Stephen Brian Pointing

Science (Environmental Studies)

Director, Division of Science
Visiting Professor


View Curriculum Vitae

Professor Stephen (Steve) Pointing is Director of the Division of Science at Yale-NUS College in Singapore and specialises in Environmental Studies. Professor Pointing earned degrees in biochemistry and microbiology from the United Kingdom. He won the prestigious Sainsbury Scholarship for postgraduate environmental research at the Bermuda Ocean Institute, and was awarded a PhD in marine microbiology in 1995. Professor Pointing received his MBA in Education Management from Leicester University in 2010. Prior to joining Yale-NUS, he held academic positions in the UK, Hong Kong, Japan and New Zealand.

Professor Pointing has spent over 20 years researching extreme environments finding microbial life where it should not exist, and this work has taken him all over the world from tropical hot springs to Himalayan lakes and Antarctic deserts. He has published some of the pivotal findings in his field and led several large international research projects. Professor Pointing is an award-winning teacher with a passion for making environmental issues exciting and societally relevant in the classroom. He is also very active in science communication and outreach, having made over 200 television and radio appearances commenting on environmental issues.

Professor Pointing’s research addresses fundamental questions in biogeography: the science of understanding spatial and temporal distributions for life. Current research projects include mapping microbes in the built environment, assessing intercontinental dispersal of microbes in desert dust, and evaluating autonomous rovers in the search for microbial life on the surface of Mars.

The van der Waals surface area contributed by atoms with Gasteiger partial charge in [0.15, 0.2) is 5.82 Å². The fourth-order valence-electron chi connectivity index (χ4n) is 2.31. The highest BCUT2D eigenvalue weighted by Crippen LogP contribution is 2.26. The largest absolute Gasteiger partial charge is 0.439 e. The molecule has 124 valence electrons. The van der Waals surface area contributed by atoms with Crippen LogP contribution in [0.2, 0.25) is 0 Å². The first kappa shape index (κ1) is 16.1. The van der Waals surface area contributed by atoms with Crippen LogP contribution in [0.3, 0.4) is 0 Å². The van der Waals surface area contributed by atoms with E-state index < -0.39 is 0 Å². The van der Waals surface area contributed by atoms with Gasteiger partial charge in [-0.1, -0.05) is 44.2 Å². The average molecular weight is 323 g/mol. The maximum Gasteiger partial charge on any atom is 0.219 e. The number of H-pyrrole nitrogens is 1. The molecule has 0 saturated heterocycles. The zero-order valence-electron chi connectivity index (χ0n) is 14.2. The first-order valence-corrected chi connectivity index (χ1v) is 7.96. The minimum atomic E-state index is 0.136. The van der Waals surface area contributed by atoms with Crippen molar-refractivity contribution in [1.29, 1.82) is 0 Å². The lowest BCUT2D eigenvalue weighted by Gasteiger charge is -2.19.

Professor Pointing has published over 100 journal and book publications, for a full list of publications and citation metrics please refer to his Google Scholar Citations.

Some recent publications:

1. Pointing SB, Fierer N, Smith GJD, Steinberg PD, Wiedmann M (2016) Quantifying human impact on Earth’s microbiome. Nature Microbiology 1, 16145, doi:10.1038/nmicrobiol.2016.145.
2. Pointing SB, Budel B, Convey P, Gillman LN, Korner C, Leuzinger SL, Vincent WF (2015). Biogeography of photoautotrophs in the high polar biome. Frontiers in Plant Science 6, 692, doi:10.3389/fpls.2015.00692.
3. Chan Y, van Nostrand J, Zhou J, Pointing SB and Farrell RL (2013) Functional ecology of an Antarctic dry valley. Proceedings of the National Academy of Sciences USA 110, 8990-8995, doi:10.1073/pnas.1300643110.
4. Pointing SB and Belnap J (2012) Microbial colonization and controls in dryland systems. Nature Reviews Microbiology 10, 551-562, doi:10.1038/nrmicro2831.
5. Bahl J, Lau MCY, Smith GJD, Dhanasekeran V, Cary SC, Lacap DC, Lee CK, Papke RT, Warren-Rhodes KA, Wong FKY, McKay CP and Pointing SB (2011) Ancient origins determine global biogeography of hot and cold desert cyanobacteria. Nature Communications 2, 163 doi:10.1038/ncomms1167.

Scientific Inquiry 2
Urban Ecological Systems